THEATER REVIEW: “Dirty Rotten Scoundrels” at the Mac-Haydn [Berkshire on Stage]
By Roseann Cane
In 1964, Marlon Brando pleasantly surprised critics and fans with his wildly funny portrayal of a goofy con artist in the film Bedtime Story. David Niven played a perfect foil – a suave, gentlemanly con artist – with Shirley Jones completing the triumvirate as their demure, naive prey.
The remake, Dirty Rotten Scoundrels, appeared in 1988, with Steve Martin and Michael Caine reprising the Brando and Niven roles with Glenne Headly stepping in for Jones. (Just before I sat down to write this, I was sad to learn that the very gifted Ms. Headly had died.) The writers cleverly added a contemporary plot twist, and this version was every bit as hilarious as the original, if not more so.
2005 brought the Broadway opening of the stage version of Dirty Rotten Scoundrels, with music and lyrics by David Yazbek and book by Jeffrey Lane. Although the show received mixed reviews in the U.S., it was wildly successful in the U.K., and enjoyed a good, long run on Broadway. It was nominated for a slew of Tony and Drama Desk awards, with Norbert Leo Butz garnering one of each.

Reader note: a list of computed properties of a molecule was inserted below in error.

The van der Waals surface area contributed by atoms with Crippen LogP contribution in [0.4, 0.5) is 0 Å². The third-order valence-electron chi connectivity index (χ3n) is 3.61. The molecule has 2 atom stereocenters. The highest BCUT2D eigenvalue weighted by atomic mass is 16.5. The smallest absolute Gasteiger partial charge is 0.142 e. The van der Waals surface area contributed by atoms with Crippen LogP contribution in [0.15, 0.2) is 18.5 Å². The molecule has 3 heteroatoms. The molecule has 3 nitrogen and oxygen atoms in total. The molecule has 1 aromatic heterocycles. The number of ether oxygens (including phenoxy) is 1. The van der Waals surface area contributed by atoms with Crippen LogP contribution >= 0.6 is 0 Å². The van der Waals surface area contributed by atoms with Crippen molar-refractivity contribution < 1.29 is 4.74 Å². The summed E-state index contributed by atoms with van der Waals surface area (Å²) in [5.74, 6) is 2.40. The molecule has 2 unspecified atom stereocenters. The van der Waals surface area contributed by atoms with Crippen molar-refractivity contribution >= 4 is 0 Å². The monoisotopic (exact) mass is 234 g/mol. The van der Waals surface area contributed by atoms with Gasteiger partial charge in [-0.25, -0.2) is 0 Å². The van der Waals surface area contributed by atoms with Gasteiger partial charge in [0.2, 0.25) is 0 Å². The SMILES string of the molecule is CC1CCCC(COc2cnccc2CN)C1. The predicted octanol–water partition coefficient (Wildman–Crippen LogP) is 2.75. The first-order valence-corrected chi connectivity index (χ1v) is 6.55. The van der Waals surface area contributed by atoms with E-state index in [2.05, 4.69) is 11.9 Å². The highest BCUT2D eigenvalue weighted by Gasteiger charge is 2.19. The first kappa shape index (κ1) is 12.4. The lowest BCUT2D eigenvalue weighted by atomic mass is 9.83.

The current production at the Mac-Haydn Theatre, which opened last weekend, was my first time seeing it on the stage. The Mac is a rather small theater in the round, which presents some real challenges for a director staging a big, brassy musical, and I have been impressed on more than one occasion to observe their directors rising to the challenge, and then some. For the most part, director John Saunders did an admirable job, as did the actors he directed. The show opened with Sebastiani Romagnolo’s well-choreographed riot of singer/dancers seemingly emerging from everywhere in the house to the stage and back with effortless abandon. To make such well-executed chaos seem effortless is an impressive accomplishment.